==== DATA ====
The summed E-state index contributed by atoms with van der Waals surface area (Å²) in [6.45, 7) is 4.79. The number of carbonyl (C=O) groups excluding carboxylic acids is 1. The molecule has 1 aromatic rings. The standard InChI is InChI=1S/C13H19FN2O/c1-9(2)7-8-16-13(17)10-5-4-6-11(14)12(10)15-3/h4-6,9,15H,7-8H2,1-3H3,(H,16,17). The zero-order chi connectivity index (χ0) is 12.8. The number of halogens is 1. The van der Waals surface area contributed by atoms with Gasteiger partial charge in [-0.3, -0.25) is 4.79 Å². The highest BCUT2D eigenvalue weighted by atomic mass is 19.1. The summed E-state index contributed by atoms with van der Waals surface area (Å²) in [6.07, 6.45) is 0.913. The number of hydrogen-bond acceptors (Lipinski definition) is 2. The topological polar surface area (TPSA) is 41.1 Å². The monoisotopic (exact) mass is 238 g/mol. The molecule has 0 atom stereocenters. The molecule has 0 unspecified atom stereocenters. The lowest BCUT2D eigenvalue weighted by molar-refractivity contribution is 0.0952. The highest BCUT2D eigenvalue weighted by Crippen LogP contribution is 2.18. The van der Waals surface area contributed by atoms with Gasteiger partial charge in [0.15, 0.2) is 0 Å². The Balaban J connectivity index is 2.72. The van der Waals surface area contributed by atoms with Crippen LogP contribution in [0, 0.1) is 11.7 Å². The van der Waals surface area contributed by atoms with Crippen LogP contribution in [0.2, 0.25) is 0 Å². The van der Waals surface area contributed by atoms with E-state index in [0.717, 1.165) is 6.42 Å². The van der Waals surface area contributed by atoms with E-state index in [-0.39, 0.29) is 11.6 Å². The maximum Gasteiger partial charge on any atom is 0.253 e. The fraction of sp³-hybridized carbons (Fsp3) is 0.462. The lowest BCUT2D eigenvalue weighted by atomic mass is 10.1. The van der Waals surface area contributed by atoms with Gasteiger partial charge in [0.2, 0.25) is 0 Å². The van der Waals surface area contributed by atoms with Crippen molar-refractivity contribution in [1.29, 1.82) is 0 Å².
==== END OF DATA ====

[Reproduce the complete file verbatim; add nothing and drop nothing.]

The summed E-state index contributed by atoms with van der Waals surface area (Å²) in [6.45, 7) is 4.79. The number of carbonyl (C=O) groups excluding carboxylic acids is 1. The molecule has 1 aromatic rings. The standard InChI is InChI=1S/C13H19FN2O/c1-9(2)7-8-16-13(17)10-5-4-6-11(14)12(10)15-3/h4-6,9,15H,7-8H2,1-3H3,(H,16,17). The zero-order chi connectivity index (χ0) is 12.8. The number of halogens is 1. The van der Waals surface area contributed by atoms with Gasteiger partial charge in [-0.3, -0.25) is 4.79 Å². The highest BCUT2D eigenvalue weighted by atomic mass is 19.1. The summed E-state index contributed by atoms with van der Waals surface area (Å²) in [6.07, 6.45) is 0.913. The number of hydrogen-bond acceptors (Lipinski definition) is 2. The topological polar surface area (TPSA) is 41.1 Å². The monoisotopic (exact) mass is 238 g/mol. The molecule has 0 atom stereocenters. The molecule has 0 unspecified atom stereocenters. The lowest BCUT2D eigenvalue weighted by molar-refractivity contribution is 0.0952. The highest BCUT2D eigenvalue weighted by Crippen LogP contribution is 2.18. The van der Waals surface area contributed by atoms with Gasteiger partial charge in [0.15, 0.2) is 0 Å². The Balaban J connectivity index is 2.72. The van der Waals surface area contributed by atoms with Crippen LogP contribution in [0, 0.1) is 11.7 Å². The van der Waals surface area contributed by atoms with Crippen LogP contribution in [0.2, 0.25) is 0 Å². The van der Waals surface area contributed by atoms with E-state index in [0.717, 1.165) is 6.42 Å². The van der Waals surface area contributed by atoms with E-state index in [-0.39, 0.29) is 11.6 Å². The maximum Gasteiger partial charge on any atom is 0.253 e. The fraction of sp³-hybridized carbons (Fsp3) is 0.462. The lowest BCUT2D eigenvalue weighted by atomic mass is 10.1. The van der Waals surface area contributed by atoms with Gasteiger partial charge in [0.2, 0.25) is 0 Å². The van der Waals surface area contributed by atoms with Crippen molar-refractivity contribution in [1.29, 1.82) is 0 Å².